We all watched with bated breath while world leaders negotiated the future of our planet at the recent climate negotiations in Glasgow. Yet the people at the decision-making tables remained the same as always – and they were overwhelmingly white men. In fact only 10 of the 140 world leaders who attended the opening leaders summit were women.
Why does that matter? It matters because if we want different outcomes, we need different people at the tables where decisions for our future are made. It might surprise you to know that, according to research from the European Parliament, women elected to parliaments around the world are much more likely to support environmental legislation than men.
It is certainly a trend that doesn’t end outside Parliament House. Studies have shown similar effects in business, where firms with female chief executives produce less air and water pollution and less greenhouse gas emissions compared to firms with male chief executives.
Companies with more women on their boards are also more likely to have stronger environmental and climate policies. Furthermore, research from the University of Adelaide demonstrated that companies with more gender-balanced boards are less often sued for breaching environmental laws.
It’s not just about adding women – but rather allowing women and people from diverse communities and backgrounds the opportunity to lead in ways that work for them. When diverse voices are allowed to bring diverse approaches to leadership, that’s when the magic really happens.
In a hopeful sign for Australian democracy, we are now seeing a growing number of women putting up their hand to change this dynamic.
While some women will seek to create change from within through existing political party structures, it’s exciting to note that the rapidly growing community independents movement is overwhelmingly spearheaded by women – as both candidates and co-ordinators – and they’ve got the issue of climate change front and centre in their minds.
Many of Federal Parliament’s current independent representatives who are leading on these issues are women – including Zali Steggall, Helen Haines and Rebekha Sharkie. And following in their footsteps are new ranks of independent women putting themselves forward and placing environmental outcomes at the centre of their platforms – including Zoe Daniel in Goldstein, Allegra Spender in Wentworth, Dr Sophie Scamps in Mackellar, Penny Ackery in Hume, Suzie Holt in Groom, and Linda Seymour and Georgia Steele in Hughes.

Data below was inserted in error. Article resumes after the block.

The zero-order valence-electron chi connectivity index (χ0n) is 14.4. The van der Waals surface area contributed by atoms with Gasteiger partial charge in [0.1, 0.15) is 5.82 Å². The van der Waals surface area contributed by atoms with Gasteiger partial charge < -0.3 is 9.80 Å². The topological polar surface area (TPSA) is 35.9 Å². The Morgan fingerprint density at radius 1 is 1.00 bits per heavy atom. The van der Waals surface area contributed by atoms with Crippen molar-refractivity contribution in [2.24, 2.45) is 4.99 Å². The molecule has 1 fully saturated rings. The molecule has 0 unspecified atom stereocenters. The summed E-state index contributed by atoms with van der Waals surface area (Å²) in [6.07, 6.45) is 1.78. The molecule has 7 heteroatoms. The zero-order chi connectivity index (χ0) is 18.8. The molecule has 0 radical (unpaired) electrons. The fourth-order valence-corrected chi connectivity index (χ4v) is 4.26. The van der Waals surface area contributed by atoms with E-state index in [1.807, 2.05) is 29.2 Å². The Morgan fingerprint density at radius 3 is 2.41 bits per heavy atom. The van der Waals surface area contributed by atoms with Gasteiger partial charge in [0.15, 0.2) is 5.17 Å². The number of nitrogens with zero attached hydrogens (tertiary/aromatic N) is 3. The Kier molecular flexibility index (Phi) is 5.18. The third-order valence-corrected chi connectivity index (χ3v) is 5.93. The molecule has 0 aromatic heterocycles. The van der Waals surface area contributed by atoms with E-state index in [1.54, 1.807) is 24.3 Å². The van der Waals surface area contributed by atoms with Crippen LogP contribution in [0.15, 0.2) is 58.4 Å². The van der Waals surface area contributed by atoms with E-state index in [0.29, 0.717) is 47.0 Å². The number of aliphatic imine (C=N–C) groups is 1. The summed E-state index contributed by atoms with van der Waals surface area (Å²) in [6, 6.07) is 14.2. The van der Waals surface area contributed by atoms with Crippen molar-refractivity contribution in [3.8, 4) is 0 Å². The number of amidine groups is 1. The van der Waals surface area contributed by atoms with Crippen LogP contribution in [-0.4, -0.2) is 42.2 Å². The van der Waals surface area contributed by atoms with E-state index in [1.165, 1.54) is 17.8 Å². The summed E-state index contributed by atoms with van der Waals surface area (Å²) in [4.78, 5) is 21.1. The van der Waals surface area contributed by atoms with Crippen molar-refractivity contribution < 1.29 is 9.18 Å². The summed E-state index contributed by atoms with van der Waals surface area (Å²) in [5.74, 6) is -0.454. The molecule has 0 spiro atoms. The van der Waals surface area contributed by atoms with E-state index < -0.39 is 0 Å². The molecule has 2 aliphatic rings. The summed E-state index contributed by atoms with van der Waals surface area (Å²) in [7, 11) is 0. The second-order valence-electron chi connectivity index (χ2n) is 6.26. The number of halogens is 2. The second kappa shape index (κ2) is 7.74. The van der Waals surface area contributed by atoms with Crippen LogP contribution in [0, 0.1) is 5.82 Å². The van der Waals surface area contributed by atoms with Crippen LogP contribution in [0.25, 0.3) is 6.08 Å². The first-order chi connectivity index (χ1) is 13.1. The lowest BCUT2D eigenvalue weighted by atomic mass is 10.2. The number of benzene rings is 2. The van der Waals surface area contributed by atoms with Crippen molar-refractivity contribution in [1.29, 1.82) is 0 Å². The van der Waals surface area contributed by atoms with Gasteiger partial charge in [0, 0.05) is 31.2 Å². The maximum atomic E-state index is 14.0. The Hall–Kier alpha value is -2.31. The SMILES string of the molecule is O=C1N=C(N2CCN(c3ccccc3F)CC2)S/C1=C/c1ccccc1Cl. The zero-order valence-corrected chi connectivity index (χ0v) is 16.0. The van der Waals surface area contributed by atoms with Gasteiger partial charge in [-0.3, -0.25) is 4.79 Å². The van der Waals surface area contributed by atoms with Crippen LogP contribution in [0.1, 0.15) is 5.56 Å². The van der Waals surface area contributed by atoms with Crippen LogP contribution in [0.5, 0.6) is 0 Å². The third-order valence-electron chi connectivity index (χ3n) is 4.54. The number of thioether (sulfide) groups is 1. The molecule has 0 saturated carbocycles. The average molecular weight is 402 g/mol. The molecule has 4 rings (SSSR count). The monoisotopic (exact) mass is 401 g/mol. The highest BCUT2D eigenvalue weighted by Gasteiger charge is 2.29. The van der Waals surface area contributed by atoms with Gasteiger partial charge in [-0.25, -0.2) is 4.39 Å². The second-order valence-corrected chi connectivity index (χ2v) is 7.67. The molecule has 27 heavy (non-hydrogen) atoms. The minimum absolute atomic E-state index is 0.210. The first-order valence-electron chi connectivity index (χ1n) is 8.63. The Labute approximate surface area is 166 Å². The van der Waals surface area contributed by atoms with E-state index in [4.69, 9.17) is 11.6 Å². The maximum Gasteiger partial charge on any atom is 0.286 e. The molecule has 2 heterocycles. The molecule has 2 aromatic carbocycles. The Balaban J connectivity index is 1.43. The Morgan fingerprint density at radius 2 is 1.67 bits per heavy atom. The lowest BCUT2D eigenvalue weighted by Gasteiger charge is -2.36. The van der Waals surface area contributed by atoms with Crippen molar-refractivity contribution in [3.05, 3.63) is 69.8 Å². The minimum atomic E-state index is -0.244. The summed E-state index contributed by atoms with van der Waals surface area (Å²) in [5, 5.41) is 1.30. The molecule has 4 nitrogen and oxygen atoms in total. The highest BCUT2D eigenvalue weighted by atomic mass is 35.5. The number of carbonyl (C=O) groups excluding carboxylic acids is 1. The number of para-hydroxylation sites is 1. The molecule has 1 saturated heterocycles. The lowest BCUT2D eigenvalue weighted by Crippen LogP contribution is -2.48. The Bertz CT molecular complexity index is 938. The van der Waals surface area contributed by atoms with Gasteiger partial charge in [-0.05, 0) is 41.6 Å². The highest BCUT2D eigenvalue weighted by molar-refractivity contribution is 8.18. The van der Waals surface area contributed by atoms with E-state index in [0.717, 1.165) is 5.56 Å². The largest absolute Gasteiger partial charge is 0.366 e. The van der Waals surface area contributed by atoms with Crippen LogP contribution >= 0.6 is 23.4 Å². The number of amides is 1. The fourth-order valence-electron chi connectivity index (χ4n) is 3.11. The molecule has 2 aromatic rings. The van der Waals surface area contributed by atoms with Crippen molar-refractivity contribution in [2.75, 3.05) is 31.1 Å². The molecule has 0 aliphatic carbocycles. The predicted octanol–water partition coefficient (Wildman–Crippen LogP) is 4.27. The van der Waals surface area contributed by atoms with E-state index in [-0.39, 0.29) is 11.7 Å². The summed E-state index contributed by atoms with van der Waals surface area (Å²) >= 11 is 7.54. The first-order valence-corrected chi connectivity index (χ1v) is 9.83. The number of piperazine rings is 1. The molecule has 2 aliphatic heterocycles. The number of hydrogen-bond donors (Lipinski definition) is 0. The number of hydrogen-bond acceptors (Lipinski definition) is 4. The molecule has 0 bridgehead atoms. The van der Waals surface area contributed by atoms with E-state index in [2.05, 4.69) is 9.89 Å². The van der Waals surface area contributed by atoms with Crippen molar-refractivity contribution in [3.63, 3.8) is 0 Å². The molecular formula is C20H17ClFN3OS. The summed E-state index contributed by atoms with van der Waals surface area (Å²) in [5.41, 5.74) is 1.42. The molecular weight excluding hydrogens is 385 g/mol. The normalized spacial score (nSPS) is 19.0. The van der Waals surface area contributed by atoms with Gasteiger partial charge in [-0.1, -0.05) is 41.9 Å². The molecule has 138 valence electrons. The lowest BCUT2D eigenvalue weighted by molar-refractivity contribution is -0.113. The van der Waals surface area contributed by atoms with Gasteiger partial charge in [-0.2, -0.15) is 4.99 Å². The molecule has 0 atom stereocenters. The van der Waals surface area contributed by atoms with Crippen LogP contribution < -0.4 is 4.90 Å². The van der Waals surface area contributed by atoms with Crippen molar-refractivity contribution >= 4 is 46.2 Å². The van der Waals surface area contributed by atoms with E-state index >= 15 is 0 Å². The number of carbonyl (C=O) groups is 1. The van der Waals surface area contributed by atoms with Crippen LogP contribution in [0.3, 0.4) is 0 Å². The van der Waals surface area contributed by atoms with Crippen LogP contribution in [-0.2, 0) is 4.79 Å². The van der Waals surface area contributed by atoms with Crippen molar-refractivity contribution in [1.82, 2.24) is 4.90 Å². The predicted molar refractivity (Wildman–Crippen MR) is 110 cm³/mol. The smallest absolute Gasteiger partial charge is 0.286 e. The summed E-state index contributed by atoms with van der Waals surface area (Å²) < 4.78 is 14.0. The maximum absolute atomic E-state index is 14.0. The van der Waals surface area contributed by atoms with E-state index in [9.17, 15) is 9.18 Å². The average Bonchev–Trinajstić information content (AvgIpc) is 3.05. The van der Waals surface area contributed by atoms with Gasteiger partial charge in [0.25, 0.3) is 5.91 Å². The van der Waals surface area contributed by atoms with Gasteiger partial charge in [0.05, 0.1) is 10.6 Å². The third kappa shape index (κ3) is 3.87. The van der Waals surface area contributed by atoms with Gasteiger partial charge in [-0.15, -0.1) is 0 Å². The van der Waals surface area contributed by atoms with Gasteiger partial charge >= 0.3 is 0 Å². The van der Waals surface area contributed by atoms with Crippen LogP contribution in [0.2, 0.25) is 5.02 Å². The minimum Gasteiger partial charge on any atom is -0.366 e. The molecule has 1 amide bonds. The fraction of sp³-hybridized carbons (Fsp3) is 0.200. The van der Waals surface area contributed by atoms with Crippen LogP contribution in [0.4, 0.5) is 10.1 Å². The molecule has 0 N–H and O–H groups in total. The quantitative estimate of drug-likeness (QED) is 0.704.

This matters because we need new voices creating new narratives of what’s possible – not just in Parliament, but in all sectors, including in the media. The latest assessment from the 2021 Women for Media reportTake the Next Steps showed that of 60,000 online articles in May 2021 across all issues, less than one-third of the quotes were from women.
In quotes related to the environment, women were quoted only 33 per cent of the time, but the results were as bad or worse when it came to quotes on the related topics of disasters (33 per cent), politics (30 per cent), technology (28 per cent) and science (25 per cent). By having more women in leadership across the board, we can start to improve other indexes that have sidelined women for too long, and finally see movement on the climate and environmental crises that threaten our future.
We know that COVID-19 has further set back women’s leadership at a time when we need it more than ever. LinkedIn data shows a marked decline of women’s hiring into leadership roles since the start of the pandemic, creating a reversal of one to two years of progress across multiple industries.
If we’re going to cut pollution, protect nature, and support communities to transition with new clean economic opportunities, we need to make sure everyone has a seat at the table. Together we can empower and make space for diverse people from all backgrounds, communities and experiences to reshape our future.
In fact, if we’re to have a future, it’s essential.